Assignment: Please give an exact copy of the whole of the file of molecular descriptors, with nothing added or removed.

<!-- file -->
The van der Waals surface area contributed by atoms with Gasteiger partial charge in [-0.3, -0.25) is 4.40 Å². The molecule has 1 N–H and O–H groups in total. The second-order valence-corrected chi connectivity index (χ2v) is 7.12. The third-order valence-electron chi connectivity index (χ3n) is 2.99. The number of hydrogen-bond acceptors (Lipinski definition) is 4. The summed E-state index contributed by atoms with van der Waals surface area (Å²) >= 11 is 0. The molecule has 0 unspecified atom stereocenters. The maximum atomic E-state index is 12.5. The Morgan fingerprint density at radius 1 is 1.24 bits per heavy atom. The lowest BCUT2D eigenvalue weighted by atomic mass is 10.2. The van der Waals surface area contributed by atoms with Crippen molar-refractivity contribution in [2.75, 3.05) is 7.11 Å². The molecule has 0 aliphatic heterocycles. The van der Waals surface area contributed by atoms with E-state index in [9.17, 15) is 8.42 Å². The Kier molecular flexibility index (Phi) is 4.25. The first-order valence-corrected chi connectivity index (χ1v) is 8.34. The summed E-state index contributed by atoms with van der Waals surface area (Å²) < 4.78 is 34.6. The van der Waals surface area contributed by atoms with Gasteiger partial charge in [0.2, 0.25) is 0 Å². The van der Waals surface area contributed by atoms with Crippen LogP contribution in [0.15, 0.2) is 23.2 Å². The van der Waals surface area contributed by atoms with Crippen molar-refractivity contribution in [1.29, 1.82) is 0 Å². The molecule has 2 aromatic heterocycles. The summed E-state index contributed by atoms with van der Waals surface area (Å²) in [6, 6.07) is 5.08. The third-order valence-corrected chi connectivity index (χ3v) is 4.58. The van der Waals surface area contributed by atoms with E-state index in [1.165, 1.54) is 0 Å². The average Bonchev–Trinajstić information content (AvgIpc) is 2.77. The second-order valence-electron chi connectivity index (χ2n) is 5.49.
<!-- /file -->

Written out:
The van der Waals surface area contributed by atoms with Gasteiger partial charge in [-0.3, -0.25) is 4.40 Å². The molecule has 1 N–H and O–H groups in total. The second-order valence-corrected chi connectivity index (χ2v) is 7.12. The third-order valence-electron chi connectivity index (χ3n) is 2.99. The number of hydrogen-bond acceptors (Lipinski definition) is 4. The summed E-state index contributed by atoms with van der Waals surface area (Å²) >= 11 is 0. The molecule has 0 unspecified atom stereocenters. The maximum atomic E-state index is 12.5. The Morgan fingerprint density at radius 1 is 1.24 bits per heavy atom. The lowest BCUT2D eigenvalue weighted by atomic mass is 10.2. The van der Waals surface area contributed by atoms with Crippen molar-refractivity contribution in [2.75, 3.05) is 7.11 Å². The molecule has 0 aliphatic heterocycles. The van der Waals surface area contributed by atoms with E-state index in [9.17, 15) is 8.42 Å². The Kier molecular flexibility index (Phi) is 4.25. The first-order valence-corrected chi connectivity index (χ1v) is 8.34. The summed E-state index contributed by atoms with van der Waals surface area (Å²) < 4.78 is 34.6. The van der Waals surface area contributed by atoms with Gasteiger partial charge in [0.2, 0.25) is 0 Å². The van der Waals surface area contributed by atoms with Crippen LogP contribution in [0.15, 0.2) is 23.2 Å². The van der Waals surface area contributed by atoms with Crippen molar-refractivity contribution in [1.29, 1.82) is 0 Å². The molecule has 2 aromatic heterocycles. The summed E-state index contributed by atoms with van der Waals surface area (Å²) in [6, 6.07) is 5.08. The third-order valence-corrected chi connectivity index (χ3v) is 4.58. The van der Waals surface area contributed by atoms with E-state index in [1.165, 1.54) is 0 Å². The average Bonchev–Trinajstić information content (AvgIpc) is 2.77. The second-order valence-electron chi connectivity index (χ2n) is 5.49.